The world’s biggest man visits Farmville

Published 6:00 am Wednesday, March 25, 2020

By Dr. Ray A. Gaskins

Professor Emeritus, Hampden-Sydney College

He was bigger than Goliath, the Philistine leviathan of Biblical fame. He was taller than Bill Walton (who was 7 feet, 2 inches tall, weighing 235 pounds), who made it his mission to find out how many living people in the world were over seven feet tall, and that number turned out to be 30.

He was both taller and heavier than Shaquille O’Neal and Yao Ming.

When he arrived in Farmville on Tuesday, Dec. 12, 1939, Robert Pershing Wadlow was 8 feet 9 inches tall and weighed 475 pounds. He was only 21 years old and doctors projected that he would soon reach the nine-foot mark, growing at the rate of more than an inch a year.

Born Feb. 22, 1918, in Alton, Ill., Robert was the best-documented giant in history. During his lifetime, the “Giant of Illinois” was measured twice annually by medical doctors. When he was last measured on June 27, 1940, he was 8 feet 11 inches tall, weighted 491 pounds, had a 48 inch waist, a 19 inch neck, a 9 inch 6 foot wing-span, and wore pants with an out seam of 5 feet.

Robert was born during World War I, which explains why he was named after “Black Jack” Pershing, the American General of the armies. Robert’s father was of average height (5 feet 11 inches tall) as were his mother, two brothers and two sisters. Doctors thought that Robert’s size was caused by an over-active pituitary gland.

Robert came to Farmville as a guest of Emanuel Weinberg to advertise a brand of shoes sold at The Hub, and he was a natural for the job.

Not only was he the biggest man in the world, he wore the biggest shoes in the world — size 37AA. He was accompanied by his father, Harold, and his publicity man. (The Hub Department Store opened in Farmville in 1921 and lasted until after 2005.)

From noon-1 p.m. the trio, together with Farmville Mayor W.C. Fitzpatrick, all stood on the flatbed of a truck on Main Street, between Second and Third streets and addressed one of the largest crowds to ever assemble here.

Surrounding communities as far away as Crewe became ghost towns on this day as everyone flocked to Farmville to see the giant.

After a brief introduction by Fitzpatrick, the giant, his father and his publicity man all addressed the crowd through loudspeakers. Traffic came to a total standstill in downtown Farmville as people, unable to find a legal parking place, abandoned their cars and ran to catch a glimpse of the giant.

When at home in Alton, Robert slept on a custom-made 10-foot bed and sat in a custom-made giant chair. On the road, he traveled in a seven-passenger touring car and slept on two double beds pushed together in hotels. In those days hotel rooms had transoms over the doors and Wadlow got a kick out of walking down the halls and looking through the transoms. He had to wear ankle braces and used a 5-foot cane to help support his great weight when he walked.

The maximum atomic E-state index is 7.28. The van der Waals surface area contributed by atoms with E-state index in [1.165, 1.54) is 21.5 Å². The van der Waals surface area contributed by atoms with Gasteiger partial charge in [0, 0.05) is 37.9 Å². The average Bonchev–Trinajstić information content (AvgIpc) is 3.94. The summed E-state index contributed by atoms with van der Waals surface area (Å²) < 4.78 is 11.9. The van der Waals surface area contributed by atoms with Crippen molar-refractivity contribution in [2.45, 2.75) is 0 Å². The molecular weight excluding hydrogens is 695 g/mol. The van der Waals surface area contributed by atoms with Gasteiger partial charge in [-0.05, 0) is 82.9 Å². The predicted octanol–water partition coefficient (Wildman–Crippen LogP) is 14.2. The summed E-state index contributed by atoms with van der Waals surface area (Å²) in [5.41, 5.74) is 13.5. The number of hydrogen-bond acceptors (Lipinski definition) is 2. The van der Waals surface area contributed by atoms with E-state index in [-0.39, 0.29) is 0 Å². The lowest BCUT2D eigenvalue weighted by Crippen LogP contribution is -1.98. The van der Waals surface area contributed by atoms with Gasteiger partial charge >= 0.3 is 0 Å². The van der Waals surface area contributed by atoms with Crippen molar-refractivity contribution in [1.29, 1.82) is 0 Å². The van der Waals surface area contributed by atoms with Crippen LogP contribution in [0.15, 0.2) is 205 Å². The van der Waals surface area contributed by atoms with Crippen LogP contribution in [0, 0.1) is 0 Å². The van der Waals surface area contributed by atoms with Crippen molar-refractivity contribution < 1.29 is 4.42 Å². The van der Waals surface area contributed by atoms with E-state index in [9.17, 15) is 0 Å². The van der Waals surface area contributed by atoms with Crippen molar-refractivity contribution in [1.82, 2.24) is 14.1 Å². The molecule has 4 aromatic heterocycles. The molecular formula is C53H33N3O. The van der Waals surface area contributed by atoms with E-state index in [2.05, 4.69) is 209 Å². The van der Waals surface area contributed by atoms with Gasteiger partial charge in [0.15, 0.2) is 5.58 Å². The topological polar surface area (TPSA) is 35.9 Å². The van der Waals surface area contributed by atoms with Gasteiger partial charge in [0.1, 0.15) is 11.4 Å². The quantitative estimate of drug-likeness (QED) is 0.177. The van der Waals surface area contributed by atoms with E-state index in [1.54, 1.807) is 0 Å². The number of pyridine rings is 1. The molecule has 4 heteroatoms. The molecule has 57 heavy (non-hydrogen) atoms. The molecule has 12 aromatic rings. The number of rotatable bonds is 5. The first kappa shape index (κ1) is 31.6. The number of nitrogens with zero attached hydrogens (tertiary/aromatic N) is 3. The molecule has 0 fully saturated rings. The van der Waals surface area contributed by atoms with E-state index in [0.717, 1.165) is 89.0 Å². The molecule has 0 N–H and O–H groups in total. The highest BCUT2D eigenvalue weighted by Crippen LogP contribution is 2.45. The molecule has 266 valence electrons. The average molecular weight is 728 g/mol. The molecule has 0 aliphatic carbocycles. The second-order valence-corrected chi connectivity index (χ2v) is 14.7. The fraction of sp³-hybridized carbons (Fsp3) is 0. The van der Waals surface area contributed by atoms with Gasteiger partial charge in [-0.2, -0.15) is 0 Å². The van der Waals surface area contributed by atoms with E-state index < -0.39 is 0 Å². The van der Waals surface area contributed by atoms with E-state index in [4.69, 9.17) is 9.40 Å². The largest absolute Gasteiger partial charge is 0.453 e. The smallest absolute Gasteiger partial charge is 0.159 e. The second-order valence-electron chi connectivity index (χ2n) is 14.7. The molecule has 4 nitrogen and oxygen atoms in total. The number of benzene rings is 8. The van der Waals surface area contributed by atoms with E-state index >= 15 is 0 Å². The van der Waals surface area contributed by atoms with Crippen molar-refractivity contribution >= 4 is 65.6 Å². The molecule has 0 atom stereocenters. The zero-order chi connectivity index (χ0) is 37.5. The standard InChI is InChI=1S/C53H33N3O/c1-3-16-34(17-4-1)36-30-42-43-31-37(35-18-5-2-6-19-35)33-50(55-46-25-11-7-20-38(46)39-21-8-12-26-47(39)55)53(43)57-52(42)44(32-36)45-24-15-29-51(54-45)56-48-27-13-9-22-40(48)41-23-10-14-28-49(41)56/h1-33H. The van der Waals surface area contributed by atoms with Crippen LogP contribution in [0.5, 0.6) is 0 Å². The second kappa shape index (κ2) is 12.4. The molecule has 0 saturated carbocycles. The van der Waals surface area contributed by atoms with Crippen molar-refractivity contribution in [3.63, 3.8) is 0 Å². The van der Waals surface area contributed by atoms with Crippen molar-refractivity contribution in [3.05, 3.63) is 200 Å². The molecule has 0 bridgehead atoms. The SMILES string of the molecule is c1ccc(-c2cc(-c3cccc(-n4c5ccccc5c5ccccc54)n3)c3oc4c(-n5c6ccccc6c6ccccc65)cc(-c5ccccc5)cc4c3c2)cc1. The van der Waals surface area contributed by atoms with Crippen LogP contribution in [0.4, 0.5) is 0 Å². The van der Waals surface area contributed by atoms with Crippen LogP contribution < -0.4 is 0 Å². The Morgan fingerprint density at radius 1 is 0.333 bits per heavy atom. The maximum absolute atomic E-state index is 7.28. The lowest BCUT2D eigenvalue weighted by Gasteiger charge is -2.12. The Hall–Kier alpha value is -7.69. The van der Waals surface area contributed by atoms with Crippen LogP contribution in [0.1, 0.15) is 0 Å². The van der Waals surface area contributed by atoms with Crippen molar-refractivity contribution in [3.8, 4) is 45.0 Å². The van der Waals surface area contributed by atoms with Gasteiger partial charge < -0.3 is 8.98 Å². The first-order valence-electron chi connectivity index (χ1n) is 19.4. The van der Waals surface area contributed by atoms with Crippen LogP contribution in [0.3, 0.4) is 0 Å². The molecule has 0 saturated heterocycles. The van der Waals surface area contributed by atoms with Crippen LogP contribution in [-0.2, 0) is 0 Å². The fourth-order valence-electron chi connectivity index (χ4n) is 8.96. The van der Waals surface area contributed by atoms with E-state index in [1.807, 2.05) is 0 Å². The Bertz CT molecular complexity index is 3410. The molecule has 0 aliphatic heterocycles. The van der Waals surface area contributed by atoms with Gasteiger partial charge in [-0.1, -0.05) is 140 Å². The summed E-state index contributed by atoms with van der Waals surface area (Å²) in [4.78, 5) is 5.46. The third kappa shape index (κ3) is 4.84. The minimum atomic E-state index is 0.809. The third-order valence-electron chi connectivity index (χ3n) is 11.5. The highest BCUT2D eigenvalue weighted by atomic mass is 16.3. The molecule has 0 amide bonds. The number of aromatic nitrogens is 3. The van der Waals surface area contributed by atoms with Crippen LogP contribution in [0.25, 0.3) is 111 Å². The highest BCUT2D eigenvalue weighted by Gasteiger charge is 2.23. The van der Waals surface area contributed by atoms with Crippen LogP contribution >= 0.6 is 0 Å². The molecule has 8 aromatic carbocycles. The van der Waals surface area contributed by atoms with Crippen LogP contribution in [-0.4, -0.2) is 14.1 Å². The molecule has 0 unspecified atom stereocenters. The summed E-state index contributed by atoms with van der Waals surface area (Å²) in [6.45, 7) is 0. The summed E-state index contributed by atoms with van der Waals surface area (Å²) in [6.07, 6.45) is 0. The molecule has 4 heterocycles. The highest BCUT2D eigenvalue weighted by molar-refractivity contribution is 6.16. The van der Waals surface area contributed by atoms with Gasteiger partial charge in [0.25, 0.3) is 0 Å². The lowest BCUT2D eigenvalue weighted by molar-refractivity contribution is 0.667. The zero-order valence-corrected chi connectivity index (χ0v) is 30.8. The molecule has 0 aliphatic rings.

While in Farmville, he ate a normal-sized lunch of ham and eggs at the Continental Coffee Shop on Main Street. He used ordinary tableware, which looked like doll house toys in his huge hands.

He said that, contrary to popular belief, he “seldom ate much more than the average person,” however, doctors said that 8,000 calories per day were required to maintain his great weight. (A coffee shop opened in the Continental Hotel in 1926, about 10 years after the hotel first opened, and continued until the hotel was destroyed by fire on Oct. 22, 1957.)

Another stop in Farmville was the Masonic Lodge at the corner of Main and Second Streets. Robert was a Master Mason and the Farmville Masons wanted to see his Freemason ring — the largest ever made.

After Robert graduated from Alton High School in 1936, he entered Shurtleff College with the intention of studying law. But after his 1936 U.S. tour with the Ringling Brothers Circus, he became such a celebrity that he dropped out of college and went to work for the International Shoe Company promoting their line of shoes.

According to his father, Robert neither drank nor smoked and was thus the ideal All-American boy.

Robert developed a septic blister on his right ankle from a poorly fitted brace and, in spite of a massive blood transfusion, died at 1:30 a.m. in a hotel in Manistee, Mi., on July 15, 1940. He was buried in Oakwood Cemetery in Alton in a coffin measuring 10 feet, 9 inches long, 32 inches wide and 30 inches deep.

NB: Life-sized statues of Robert Pershing Wadlow exist at the Alton Museum of History and Art in Illinois, at Marvin’s Marvelous Mechanical Museum in Farmington Hills, Michigan, and at several Guinness Museums and Ripley’s Believe It or Not Museums.

This article has been re-printed from Farmville the Magazine.